As an enthusiast, I keep a shortlist of must-haves when it’s time to buy a new processor.
- I want exceptional gaming performance with my 1440p monitors
- I don’t want a processor that’s only good at gaming: video encoding, streaming, and number crunching (SimC, for example) are important to me
- And I want a fully-featured platform that feels thoughtfully designed for people like me
The list is short and sweet, but few processors in PC history have risen to the occasion. I upgrade to the ones that do! As I sit here and consider my next upgrade, I’m lucky to have an inside scoop: the 2nd Gen AMD Ryzen™ Processors—especially the AMD Ryzen 7 2700X—easily ticks all the boxes.
I’ve seen that with my own eyes over the last few months, and I want to share my experiences with you.
At home, I have two rigs:
- A Radeon™ Vega64 GPU with a Nixeus NX-EDG27 (2560x1440 + 144Hz Radeon FreeSync™)
- A GeForce GTX 1080 with an Alienware AW3418DW (3440x1440 + 120Hz G-SYNC)
That kind of hardware shows you that gaming performance is what matters most to me. So, when I objectively consider the results from an AMD Ryzen 7 2700X versus the Core i7-8700K on a system like mine, the performance is virtually identical. In fact, across the 12 games you see below, the average difference is only 1%.1 I play Overwatch regularly, and I just (finally!) started Rise of the Tomb Raider, so I know the Ryzen 7 2700X will enable the gaming performance I want on the high-end hardware that I already have.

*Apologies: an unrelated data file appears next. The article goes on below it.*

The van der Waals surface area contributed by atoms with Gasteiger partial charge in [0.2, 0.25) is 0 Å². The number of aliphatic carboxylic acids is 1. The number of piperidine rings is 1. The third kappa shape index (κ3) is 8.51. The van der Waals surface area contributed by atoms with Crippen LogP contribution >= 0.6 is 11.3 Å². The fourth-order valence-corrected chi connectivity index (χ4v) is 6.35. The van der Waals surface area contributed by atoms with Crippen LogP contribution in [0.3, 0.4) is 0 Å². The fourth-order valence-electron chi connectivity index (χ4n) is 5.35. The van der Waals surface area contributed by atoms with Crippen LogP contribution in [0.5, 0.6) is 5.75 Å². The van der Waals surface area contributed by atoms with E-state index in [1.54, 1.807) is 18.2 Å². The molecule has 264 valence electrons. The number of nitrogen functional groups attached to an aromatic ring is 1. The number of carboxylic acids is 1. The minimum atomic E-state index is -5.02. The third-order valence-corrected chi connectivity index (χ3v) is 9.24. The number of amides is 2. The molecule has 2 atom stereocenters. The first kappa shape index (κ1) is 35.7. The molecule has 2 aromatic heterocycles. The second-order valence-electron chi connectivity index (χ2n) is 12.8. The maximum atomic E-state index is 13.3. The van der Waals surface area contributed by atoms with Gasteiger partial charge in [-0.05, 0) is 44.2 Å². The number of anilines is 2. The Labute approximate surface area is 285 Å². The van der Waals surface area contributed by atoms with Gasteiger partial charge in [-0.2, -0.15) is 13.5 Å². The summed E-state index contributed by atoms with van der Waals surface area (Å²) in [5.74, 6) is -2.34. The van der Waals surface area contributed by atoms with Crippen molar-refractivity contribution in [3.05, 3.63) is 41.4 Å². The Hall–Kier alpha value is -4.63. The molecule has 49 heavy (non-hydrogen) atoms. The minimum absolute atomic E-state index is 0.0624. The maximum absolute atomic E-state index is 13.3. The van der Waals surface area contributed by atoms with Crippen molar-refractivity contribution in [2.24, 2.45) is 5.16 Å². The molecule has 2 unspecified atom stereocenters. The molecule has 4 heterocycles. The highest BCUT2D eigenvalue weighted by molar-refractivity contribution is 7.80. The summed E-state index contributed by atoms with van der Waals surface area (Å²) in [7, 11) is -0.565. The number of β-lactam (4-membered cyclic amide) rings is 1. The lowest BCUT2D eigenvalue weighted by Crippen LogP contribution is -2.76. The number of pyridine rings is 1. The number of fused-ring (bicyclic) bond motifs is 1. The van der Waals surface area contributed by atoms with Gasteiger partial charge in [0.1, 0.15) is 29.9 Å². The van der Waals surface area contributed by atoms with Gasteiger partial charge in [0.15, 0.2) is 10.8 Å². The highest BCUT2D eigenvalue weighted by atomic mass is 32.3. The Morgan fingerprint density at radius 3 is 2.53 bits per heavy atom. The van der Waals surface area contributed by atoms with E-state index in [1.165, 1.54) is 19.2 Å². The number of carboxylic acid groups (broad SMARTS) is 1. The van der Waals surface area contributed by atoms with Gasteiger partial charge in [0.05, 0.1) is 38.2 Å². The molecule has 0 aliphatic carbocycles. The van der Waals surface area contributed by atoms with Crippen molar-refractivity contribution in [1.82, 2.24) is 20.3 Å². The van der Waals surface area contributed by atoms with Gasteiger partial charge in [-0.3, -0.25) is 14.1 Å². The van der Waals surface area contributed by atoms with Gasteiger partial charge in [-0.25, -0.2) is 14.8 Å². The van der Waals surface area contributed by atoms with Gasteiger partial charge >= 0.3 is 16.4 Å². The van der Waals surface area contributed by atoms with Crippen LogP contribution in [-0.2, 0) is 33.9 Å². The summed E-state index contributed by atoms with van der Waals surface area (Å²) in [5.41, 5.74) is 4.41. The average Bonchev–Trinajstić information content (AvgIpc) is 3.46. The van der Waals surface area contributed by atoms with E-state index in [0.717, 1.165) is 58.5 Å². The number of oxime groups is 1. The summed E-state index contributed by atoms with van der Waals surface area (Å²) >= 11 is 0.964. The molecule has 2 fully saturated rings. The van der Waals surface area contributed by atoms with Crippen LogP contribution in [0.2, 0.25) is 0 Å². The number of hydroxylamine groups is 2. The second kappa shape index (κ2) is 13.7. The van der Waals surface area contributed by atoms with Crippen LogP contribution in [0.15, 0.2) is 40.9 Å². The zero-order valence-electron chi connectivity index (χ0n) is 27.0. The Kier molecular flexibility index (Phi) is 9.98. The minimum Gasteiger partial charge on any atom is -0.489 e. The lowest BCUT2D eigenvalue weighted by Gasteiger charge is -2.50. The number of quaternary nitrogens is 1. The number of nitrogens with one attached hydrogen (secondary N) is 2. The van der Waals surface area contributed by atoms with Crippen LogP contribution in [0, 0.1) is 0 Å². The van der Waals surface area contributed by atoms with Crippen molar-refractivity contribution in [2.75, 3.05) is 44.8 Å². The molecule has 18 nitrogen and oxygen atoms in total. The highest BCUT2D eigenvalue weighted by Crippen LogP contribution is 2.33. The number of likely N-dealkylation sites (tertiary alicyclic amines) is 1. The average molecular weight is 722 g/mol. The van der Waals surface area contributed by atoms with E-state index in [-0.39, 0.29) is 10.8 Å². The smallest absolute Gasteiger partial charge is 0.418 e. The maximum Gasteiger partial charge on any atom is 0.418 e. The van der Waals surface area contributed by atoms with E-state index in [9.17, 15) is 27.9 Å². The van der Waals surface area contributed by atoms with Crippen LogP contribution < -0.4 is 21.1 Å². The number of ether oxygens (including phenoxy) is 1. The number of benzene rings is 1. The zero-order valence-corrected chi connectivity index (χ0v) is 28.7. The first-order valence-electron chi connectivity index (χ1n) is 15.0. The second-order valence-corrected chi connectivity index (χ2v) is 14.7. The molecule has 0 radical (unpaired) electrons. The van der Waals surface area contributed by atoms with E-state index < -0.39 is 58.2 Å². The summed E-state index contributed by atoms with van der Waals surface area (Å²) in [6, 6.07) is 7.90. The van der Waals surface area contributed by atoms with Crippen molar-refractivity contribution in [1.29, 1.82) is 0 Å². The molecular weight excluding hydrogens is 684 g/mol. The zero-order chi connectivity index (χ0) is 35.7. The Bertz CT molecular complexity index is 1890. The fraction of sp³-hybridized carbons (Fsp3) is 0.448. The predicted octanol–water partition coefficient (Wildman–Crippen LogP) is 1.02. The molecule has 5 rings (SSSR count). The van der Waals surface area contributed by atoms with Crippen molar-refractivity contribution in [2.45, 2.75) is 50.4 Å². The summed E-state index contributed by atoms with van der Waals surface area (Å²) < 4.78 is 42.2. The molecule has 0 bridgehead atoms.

Click to enlarge image. Results may vary with system configuration.
However, gaming is not the only type of performance that matters to me. I occasionally (and badly) try my hand at 3D rendering, I do some streaming for Sea of Thieves and Rocket League, and I run gear combo simulations for World of Warcraft with the Simulationcraft tool. These tasks benefit from cores and threads, and oftentimes they take a long time to run, so every second saved can really add up over the course of a week.
The Ryzen 7 2700X shines with this kind of work, dominating the 8700K by an average of 21%.2 That adds up to a lot of seconds.
Click to enlarge image. Results may vary with system configuration.
A Thoughtful Platform
A PC is so much more than the processor, though! The drivers, the motherboard, the chipset, overclocking, and cooling all play a hugely influential role in my overall satisfaction with the PC. Here are a few of the things that make me especially happy about the 2nd Gen Ryzen CPUs: